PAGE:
Listen in: Companies continue DCS investments
Companies invested heavily in control systems in 2007. How about 2008 and beyond?
Despite global economic uncertainty, the market for process manufacturing and automation remains strong, so says a new study released by ARC Advisory Group . This is particularly evident in the global DCS market, which grew by almost 13% between 2006 and 2007. “ARC expects there to be continued growth in the global DCS market through 2012, with an overall CAGR of just under 10%. This may seem like an overzealous growth projection to some, but the process automation market remains poised for long-term growth on several fronts that we believe will be sustainable for the next several years,” according to ARC research director Larry O’Brien, the principal author of ARC’s “ Distributed Control Systems Worldwide Outlook .”. ( Listen in: Hear comments from study author, Larry O'Brien .)
Users demand more MAC capabilities
Both end users and engineering and procurement firms (EPCs) are increasingly looking to automation suppliers to provide them with automation project execution capabilities, combined with ongoing service after commissioning. Many factors are contributing to growth in project and engineering services for automation suppliers. As a result, suppliers are beginning to fill the role of a main automation contractor (MAC), overseeing all aspects of automation projects and providing a single point of responsibility for automation projects from design to startup and beyond. The result is that vendors are seeing a growing proportion of income from services.
The ability of the customer to influence project costs diminishes as the project nears its latter phases, but these latter phases are also where the bulk of project costs start to accrue. The ability to have a single point of responsibility in an automation supplier that acts as a primary automation contractor is essential to controlling project costs, especially when it comes to preparing expert proposals that portray a realistic and honest view of project costs.
Migration solution market heats up
By ARC’s reckoning, even just a couple of years ago only two automation suppliers had a sound competitive migration strategy. Now, the group says that just about everyone has one to varying degrees. Offerings include extensive migration service capabilities and tools for automated graphic conversion, control strategy and database conversion, and so on. This makes it a lot easier for suppliers to infiltrate their competitor’s control system installations.e time, many end users are reformulating their automation strategy for the next decade and are reevaluating their installed base suppliers.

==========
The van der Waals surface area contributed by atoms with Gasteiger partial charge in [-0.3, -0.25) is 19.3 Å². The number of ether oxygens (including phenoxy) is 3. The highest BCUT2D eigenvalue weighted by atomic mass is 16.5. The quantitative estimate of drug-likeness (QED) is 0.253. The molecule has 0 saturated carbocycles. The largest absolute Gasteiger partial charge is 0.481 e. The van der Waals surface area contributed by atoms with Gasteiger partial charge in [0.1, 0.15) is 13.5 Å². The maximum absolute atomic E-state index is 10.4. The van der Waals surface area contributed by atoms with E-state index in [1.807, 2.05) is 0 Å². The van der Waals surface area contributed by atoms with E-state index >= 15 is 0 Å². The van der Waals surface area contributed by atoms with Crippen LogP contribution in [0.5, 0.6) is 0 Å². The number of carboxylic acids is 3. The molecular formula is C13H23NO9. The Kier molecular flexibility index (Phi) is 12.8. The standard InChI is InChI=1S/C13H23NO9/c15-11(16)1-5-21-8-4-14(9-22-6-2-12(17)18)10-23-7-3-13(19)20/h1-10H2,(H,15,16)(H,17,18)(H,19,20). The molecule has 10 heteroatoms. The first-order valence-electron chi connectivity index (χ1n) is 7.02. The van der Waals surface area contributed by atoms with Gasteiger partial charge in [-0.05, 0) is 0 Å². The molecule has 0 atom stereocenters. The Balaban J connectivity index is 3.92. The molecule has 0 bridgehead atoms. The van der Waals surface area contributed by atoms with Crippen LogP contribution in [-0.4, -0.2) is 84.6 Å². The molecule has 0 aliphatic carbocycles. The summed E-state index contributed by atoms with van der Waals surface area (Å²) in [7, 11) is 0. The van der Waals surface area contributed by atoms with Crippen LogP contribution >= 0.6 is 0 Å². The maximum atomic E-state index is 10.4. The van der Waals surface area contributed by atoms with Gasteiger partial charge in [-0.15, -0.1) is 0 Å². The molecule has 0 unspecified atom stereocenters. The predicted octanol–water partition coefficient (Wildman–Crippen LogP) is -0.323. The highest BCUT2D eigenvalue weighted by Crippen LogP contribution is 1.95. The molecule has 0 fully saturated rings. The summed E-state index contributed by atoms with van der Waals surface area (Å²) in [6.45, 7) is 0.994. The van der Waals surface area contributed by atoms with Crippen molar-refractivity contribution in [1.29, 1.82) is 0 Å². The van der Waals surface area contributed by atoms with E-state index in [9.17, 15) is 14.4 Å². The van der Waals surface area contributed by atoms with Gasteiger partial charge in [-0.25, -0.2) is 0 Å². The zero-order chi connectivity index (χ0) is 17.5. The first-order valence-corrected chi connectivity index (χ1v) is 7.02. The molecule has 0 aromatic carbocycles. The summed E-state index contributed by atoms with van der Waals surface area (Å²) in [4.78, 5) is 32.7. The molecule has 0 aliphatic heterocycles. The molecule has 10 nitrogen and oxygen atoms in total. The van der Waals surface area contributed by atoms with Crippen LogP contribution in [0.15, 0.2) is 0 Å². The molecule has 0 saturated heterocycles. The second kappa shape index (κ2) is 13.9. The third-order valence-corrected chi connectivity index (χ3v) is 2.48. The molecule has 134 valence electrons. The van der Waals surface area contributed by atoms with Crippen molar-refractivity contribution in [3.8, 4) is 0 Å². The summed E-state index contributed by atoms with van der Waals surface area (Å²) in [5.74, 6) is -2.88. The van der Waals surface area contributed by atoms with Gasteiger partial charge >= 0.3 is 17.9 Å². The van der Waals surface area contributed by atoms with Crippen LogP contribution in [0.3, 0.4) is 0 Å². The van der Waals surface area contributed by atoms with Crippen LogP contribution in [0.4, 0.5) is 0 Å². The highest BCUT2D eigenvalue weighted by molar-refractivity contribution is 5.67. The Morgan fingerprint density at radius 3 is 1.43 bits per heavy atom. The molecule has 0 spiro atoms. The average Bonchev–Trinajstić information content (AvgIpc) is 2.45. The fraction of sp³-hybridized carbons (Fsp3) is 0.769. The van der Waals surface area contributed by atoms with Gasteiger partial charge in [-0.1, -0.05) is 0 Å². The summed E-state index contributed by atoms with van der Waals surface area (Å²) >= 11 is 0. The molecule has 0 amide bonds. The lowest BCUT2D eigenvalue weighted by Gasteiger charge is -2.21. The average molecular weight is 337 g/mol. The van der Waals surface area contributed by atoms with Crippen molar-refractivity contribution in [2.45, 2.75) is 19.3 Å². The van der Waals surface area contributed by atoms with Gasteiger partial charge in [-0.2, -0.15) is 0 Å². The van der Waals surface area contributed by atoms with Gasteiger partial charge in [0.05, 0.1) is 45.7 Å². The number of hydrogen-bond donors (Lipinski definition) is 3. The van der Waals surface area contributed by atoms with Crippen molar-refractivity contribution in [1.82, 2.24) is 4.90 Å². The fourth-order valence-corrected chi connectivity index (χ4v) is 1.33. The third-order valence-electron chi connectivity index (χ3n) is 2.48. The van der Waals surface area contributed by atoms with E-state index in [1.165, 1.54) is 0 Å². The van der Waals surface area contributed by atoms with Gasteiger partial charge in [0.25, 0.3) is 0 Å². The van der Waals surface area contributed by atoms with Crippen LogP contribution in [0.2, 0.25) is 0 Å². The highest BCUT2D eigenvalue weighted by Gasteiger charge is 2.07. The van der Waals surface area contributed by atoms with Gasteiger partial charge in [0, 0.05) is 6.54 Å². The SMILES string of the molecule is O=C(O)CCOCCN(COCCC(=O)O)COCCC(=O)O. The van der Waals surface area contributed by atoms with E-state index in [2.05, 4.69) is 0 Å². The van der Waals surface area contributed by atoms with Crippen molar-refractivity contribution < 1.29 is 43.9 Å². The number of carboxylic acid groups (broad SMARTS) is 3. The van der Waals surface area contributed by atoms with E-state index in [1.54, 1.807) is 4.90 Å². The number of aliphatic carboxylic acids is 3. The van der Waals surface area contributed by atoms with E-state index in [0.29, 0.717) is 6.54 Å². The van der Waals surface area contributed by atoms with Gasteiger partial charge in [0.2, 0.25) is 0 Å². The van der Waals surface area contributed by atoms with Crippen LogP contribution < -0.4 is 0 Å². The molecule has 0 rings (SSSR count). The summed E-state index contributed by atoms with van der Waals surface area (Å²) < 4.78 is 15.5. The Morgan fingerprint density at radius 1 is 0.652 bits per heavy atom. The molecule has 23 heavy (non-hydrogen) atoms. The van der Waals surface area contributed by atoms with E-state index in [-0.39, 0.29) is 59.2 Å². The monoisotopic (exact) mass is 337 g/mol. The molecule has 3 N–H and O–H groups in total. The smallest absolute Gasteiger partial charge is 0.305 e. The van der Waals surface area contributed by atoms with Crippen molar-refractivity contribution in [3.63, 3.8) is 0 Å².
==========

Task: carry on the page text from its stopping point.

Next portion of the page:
Migration, evolution, modernization — whichever term you use to describe it, making the transition to a modern DCS is fraught with challenges for end users, from the increasingly difficult task of justifying an automation purchase, selecting a supplier, and implementing the solution, to providing a roadmap for the future. Most of the end users ARC deals with list migration as one of the key issues they are facing today. ARC estimates that there are $65 billion worth of installed process automation systems in the world today that are nearing the end of their useful lifecycle, which in many cases can exceed 25 years.
Asia is still the biggest growth driver
ARC concludes that the large amount of grassroots project activity in Asia remains the leading driver for growth in the global DCS market, particularly China. There continues to be significant growth in nearly all industry sectors there, from process to discrete manufacturing.
The Chinese pharmaceutical industry is growing at 30% per year, and the need for more advanced forms of automation to achieve regulatory compliance and enable China’s pharmaceutical companies to become true global players is huge. The basic process and discrete industries also continue to perform well. In the oil and gas industry, there continues to be a lot of focus on off-shore production to meet China’s ever increasing demand.
—Edited by Peter Welander, process industries editor, PWelander@cfemedia.com ,
Process & Advanced Control Monthly
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2012 Salary Survey
In a year when manufacturing continued to lead the economic rebound, it makes sense that plant manager bonuses rebounded. Plant Engineering’s annual Salary Survey shows both wages and bonuses rose in 2012 after a retreat the year before.
Average salary across all job titles for plant floor management rose 3.5% to $95,446, and bonus compensation jumped to $15,162, a 4.2% increase from the 2010 level and double the 2011 total, which showed a sharp drop in bonus.